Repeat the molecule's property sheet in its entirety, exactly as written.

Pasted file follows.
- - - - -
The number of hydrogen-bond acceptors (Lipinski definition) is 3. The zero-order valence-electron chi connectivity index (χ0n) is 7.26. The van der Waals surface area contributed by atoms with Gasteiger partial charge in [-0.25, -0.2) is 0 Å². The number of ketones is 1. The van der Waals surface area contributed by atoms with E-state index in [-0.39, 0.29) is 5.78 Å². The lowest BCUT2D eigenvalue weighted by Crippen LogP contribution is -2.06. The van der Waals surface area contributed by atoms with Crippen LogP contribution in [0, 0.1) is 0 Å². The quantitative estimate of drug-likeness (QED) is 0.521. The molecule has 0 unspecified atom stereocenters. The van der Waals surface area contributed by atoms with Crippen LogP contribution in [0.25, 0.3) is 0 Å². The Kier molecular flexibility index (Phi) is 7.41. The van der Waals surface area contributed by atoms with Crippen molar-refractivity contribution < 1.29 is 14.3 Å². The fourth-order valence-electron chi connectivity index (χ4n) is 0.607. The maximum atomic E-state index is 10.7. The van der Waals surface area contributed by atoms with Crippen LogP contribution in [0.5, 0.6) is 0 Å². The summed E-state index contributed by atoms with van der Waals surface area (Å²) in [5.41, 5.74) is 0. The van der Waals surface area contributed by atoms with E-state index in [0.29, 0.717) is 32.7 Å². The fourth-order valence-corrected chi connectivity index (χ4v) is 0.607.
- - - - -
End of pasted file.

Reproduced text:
The number of hydrogen-bond acceptors (Lipinski definition) is 3. The zero-order valence-electron chi connectivity index (χ0n) is 7.26. The van der Waals surface area contributed by atoms with Gasteiger partial charge in [-0.25, -0.2) is 0 Å². The number of ketones is 1. The van der Waals surface area contributed by atoms with E-state index in [-0.39, 0.29) is 5.78 Å². The lowest BCUT2D eigenvalue weighted by Crippen LogP contribution is -2.06. The van der Waals surface area contributed by atoms with Crippen LogP contribution in [0, 0.1) is 0 Å². The quantitative estimate of drug-likeness (QED) is 0.521. The molecule has 0 unspecified atom stereocenters. The van der Waals surface area contributed by atoms with Crippen LogP contribution in [0.25, 0.3) is 0 Å². The Kier molecular flexibility index (Phi) is 7.41. The van der Waals surface area contributed by atoms with Crippen molar-refractivity contribution < 1.29 is 14.3 Å². The fourth-order valence-electron chi connectivity index (χ4n) is 0.607. The maximum atomic E-state index is 10.7. The van der Waals surface area contributed by atoms with Crippen LogP contribution in [0.5, 0.6) is 0 Å². The summed E-state index contributed by atoms with van der Waals surface area (Å²) in [5.41, 5.74) is 0. The van der Waals surface area contributed by atoms with E-state index in [0.29, 0.717) is 32.7 Å². The fourth-order valence-corrected chi connectivity index (χ4v) is 0.607.